We’re back to being our itinerant ways, only this time we have a car. For the next month, there will be no more waiting in the park till whenever for a bus to near where we want to go. Like, I chilled out in this park in the charming little town of Tilaran, looking after our stuff, while Myung walked around.
That’s all fine, but when we got to La Fortuna, it became obvious that renting a car is definitely the way to go in Costa Rica. So many places, especially the parks, are accessible only with a car or with an expensive tour or even more expensive taxi. So, we are stylin’ in a teeny Suzuki.
We’ve been here for nine days. So far, we’ve done some of the things tourists do in the Lake Arenal area and Rincon de la Vieja National Park. La Fortuna is where most people base themselves for the Arenal area. Even though we could have stayed anywhere because we have wheels, we first arrived there via public transportation and it’s there we stayed. There’s little photoworthy about La Fortuna. There’s a park and a volcano, of course.
We stayed in a hostel, as we usually do, because they usually have kitchens, and that saves a fortune on food. Just coffee in the morning adds up. It seems so far that the main way people make coffee here is to put the coffee in what is basically a sock, and drip it through that. It works fine. I first saw this as the usual way back in Malaysia about 15 years ago. Here, the hostel manager is making herself a cup o’ java.
Lake Arenal is a lovely lake surrounded by parks and scenic areas. It rained a lot of the time we were there, but here is a picture we took during one of the brief periods you could see fairly well.
The first nature walk we went on was a little wet and slippery, over this bridge and into the forest.
We aborted that one after a couple of hours because it was too laborious dealing with the rain and the mud. Later that afternoon, though, we indulged in a soak in one of the free public hot springs around there. There are many resorts which charge $10-$75 to partake in the spa experience, with swim up bars and everything, but the springs create such a volume of hot water, whole creeks are hot. This spot is not more that 50 meters off the road. Just scramble down the bank and you are there.
Rincon de la Vieja National Park is a World Heritage site, north west of Arenal. Boy is it worth going there, even if you did have to spring for a $30 per prson tourist shuttle! It’s a beautiful hike through forest which is dry during the dry season and mostly green at this time of year. The main hikes people take are the 10 km round trip to these falls and a 3 km loop. It’s muggy hot, so a cool dip when you get to the falos is refresshing, to say the least.
We have pictures of the walk, like this one…
… but you’ve seen a lot of tropical vegetation photos, so I’ll spare you. The only good animal picture we have is the lizard at the top of this post. There are bad pictures of a tapir, a raccoon-type creature with long legs, and some birds. Myung saw a couple toucans and some wild pigs, but didn’t get a photo. There were capuchin monkeys we saw and some howlers we couldn’t see.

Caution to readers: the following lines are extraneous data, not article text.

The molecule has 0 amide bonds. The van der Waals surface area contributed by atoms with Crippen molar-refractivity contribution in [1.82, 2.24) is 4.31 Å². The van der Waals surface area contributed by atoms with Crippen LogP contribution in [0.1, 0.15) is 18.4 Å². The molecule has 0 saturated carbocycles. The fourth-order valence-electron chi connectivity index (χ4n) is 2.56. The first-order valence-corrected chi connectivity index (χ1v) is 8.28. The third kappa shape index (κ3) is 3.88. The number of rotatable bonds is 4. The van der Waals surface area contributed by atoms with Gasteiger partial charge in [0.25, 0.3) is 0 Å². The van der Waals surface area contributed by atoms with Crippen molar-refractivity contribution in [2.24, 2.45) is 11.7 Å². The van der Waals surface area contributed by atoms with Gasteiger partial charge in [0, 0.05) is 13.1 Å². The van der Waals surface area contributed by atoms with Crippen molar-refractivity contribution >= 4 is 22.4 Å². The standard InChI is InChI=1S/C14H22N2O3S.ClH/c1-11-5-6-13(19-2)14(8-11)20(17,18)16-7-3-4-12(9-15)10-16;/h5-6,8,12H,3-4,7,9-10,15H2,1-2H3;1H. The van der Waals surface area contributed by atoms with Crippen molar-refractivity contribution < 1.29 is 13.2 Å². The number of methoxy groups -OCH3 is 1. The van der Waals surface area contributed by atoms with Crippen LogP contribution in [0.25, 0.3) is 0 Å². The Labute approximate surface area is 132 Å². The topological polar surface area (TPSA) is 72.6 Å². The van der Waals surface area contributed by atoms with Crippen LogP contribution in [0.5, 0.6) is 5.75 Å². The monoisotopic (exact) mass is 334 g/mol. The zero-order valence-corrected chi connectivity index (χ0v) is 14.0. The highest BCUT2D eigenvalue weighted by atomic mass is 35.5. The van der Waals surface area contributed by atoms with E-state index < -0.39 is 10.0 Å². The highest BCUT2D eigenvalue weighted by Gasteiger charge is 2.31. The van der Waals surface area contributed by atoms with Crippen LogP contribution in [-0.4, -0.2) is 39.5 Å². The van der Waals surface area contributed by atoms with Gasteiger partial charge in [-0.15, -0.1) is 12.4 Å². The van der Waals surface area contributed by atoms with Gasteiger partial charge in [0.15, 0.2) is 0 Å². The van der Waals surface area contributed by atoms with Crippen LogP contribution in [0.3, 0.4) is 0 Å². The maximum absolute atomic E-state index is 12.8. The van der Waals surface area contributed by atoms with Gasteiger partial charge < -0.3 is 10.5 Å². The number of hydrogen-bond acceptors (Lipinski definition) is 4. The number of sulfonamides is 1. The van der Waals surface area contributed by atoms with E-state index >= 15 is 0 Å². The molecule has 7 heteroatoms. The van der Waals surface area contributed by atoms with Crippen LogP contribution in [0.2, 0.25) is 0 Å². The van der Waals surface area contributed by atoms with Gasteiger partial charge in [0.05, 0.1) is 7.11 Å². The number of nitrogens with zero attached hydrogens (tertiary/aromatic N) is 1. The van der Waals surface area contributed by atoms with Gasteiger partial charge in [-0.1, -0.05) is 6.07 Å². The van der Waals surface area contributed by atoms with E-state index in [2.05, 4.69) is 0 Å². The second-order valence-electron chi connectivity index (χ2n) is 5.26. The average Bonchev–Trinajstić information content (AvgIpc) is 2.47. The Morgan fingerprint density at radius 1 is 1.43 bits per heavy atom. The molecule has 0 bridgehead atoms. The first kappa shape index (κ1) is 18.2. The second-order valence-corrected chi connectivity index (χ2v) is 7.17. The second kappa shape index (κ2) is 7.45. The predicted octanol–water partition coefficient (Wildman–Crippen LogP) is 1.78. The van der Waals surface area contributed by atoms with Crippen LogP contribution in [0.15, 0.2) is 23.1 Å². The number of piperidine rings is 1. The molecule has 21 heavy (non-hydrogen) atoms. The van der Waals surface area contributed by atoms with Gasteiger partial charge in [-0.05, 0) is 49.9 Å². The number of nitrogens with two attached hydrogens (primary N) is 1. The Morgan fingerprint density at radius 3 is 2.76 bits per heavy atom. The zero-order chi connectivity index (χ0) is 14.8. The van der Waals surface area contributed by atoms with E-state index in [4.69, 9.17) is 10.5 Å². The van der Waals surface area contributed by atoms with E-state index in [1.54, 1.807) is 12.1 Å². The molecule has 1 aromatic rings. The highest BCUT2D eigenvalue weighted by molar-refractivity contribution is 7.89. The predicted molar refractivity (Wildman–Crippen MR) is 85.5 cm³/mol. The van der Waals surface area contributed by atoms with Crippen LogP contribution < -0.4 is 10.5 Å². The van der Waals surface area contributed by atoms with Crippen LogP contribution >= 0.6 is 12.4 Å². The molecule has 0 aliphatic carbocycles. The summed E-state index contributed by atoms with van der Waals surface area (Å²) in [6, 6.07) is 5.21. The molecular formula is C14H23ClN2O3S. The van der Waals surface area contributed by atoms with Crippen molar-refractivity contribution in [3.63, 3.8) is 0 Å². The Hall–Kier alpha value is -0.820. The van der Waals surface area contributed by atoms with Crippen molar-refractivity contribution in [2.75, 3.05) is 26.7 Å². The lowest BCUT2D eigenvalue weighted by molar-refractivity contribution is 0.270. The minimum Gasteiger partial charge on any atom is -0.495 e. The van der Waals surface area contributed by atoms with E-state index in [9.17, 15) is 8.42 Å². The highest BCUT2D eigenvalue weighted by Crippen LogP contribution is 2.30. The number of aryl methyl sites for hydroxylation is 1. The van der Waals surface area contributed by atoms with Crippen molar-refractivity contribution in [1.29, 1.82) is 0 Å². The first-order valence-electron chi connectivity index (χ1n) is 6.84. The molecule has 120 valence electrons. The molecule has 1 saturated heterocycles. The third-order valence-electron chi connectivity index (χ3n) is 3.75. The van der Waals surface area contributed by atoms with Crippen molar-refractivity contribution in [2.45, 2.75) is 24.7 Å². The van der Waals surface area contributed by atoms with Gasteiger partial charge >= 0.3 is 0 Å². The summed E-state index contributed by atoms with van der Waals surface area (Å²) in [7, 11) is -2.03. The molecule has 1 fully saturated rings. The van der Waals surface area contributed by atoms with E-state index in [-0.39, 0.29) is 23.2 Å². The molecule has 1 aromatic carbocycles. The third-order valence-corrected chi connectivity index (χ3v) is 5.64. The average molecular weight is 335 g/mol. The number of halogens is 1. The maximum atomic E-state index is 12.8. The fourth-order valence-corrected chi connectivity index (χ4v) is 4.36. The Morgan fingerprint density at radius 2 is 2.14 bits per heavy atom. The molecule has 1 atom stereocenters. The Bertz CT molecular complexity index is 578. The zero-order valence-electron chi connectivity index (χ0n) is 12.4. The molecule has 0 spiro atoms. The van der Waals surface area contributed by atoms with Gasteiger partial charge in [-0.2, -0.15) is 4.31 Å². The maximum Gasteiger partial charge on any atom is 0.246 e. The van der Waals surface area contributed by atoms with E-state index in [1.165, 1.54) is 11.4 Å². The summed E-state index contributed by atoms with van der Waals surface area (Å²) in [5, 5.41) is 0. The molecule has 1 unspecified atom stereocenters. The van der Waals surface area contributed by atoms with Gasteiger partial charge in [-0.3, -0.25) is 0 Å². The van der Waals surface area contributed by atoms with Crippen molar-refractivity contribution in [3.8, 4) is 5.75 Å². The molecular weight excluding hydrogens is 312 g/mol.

After that part of the day, we returned to the start and went on a little 3 km loop which is the main attraction of the park. There are fumeroles…
… boiling hot springs…
… and boiling mud pits. These pictures don’t do them justice. Just use your imagination and picture these water and mud pits, fumeroles being very active, not to mention very hot to be near.
I don’t know what this town is, but driving around, this is a typical, lovely Costa Rican setting.
Costa Rica isn’t quite what I expected. I knew it was going to be considerably more developed than Guatemala, El Salvador, Honduras and Nicaragua, but I didn’t expect it to be this developed. It really seems it has tried to emulate the US. The style of development is very like in America. The stores and shops are like in the US, and we haven’t seen a traditional town market yet. You might guess correctly that the produce isn’t nearly as good as in the CA-4 countries, which is a shame. We both miss that. I haven’t asked anyone if they mind having American quality, pretty but lousy tasting produce. They must be getting used to it. We did. The amenities are nearly what you’d expect in the States, though noticeably funkier, for sure. What is a bit of a shock is the the cost of things. Nearly everything is more expensive here than in the States. All the more reason to cook in accomodations with kitchens. At least the car rental is cheap, $20/day.
One source which studies the happiness of people around the world uses criteria which awards Costa Ricans as the happiest in the world. Y’know, one of the first things you notice about the people here is that they are not only nice, but seem happy. I, for one, feel like I’m being out of place when I’m perturbed about something like the slowness of the check out at the supermarket. Everyone else is fine with just about everything, it seems. I’m hoping it’s as infectious as it seems to be. This is a sweet country, so far at least. I’ll keep you posted on that experience.
That’s going to be it for now. This was a good time to post something, as from Rincon de la Vieja we went to the Pacific coast and are currently doing the tropical beach thing. A post on that should come soon.
Be well, all of you.